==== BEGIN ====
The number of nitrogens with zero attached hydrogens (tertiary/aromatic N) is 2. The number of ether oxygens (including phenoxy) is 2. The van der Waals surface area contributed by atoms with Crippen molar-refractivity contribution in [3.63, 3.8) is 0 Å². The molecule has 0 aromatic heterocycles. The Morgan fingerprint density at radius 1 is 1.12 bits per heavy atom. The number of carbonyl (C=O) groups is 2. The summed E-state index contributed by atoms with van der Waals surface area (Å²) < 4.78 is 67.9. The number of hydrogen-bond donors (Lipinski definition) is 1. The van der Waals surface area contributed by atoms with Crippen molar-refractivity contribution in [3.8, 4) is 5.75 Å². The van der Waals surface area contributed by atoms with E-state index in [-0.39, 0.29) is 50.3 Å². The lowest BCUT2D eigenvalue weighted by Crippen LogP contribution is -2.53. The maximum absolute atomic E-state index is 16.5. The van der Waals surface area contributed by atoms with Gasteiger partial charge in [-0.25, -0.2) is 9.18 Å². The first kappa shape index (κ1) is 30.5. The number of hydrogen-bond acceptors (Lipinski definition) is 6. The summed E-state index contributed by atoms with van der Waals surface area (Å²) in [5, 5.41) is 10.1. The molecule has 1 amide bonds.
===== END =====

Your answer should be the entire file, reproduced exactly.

The number of nitrogens with zero attached hydrogens (tertiary/aromatic N) is 2. The number of ether oxygens (including phenoxy) is 2. The van der Waals surface area contributed by atoms with Crippen molar-refractivity contribution in [3.63, 3.8) is 0 Å². The molecule has 0 aromatic heterocycles. The Morgan fingerprint density at radius 1 is 1.12 bits per heavy atom. The number of carbonyl (C=O) groups is 2. The summed E-state index contributed by atoms with van der Waals surface area (Å²) < 4.78 is 67.9. The number of hydrogen-bond donors (Lipinski definition) is 1. The van der Waals surface area contributed by atoms with Crippen molar-refractivity contribution in [3.8, 4) is 5.75 Å². The van der Waals surface area contributed by atoms with E-state index in [-0.39, 0.29) is 50.3 Å². The lowest BCUT2D eigenvalue weighted by Crippen LogP contribution is -2.53. The maximum absolute atomic E-state index is 16.5. The van der Waals surface area contributed by atoms with Gasteiger partial charge in [-0.25, -0.2) is 9.18 Å². The first kappa shape index (κ1) is 30.5. The number of hydrogen-bond acceptors (Lipinski definition) is 6. The summed E-state index contributed by atoms with van der Waals surface area (Å²) in [5, 5.41) is 10.1. The molecule has 1 amide bonds.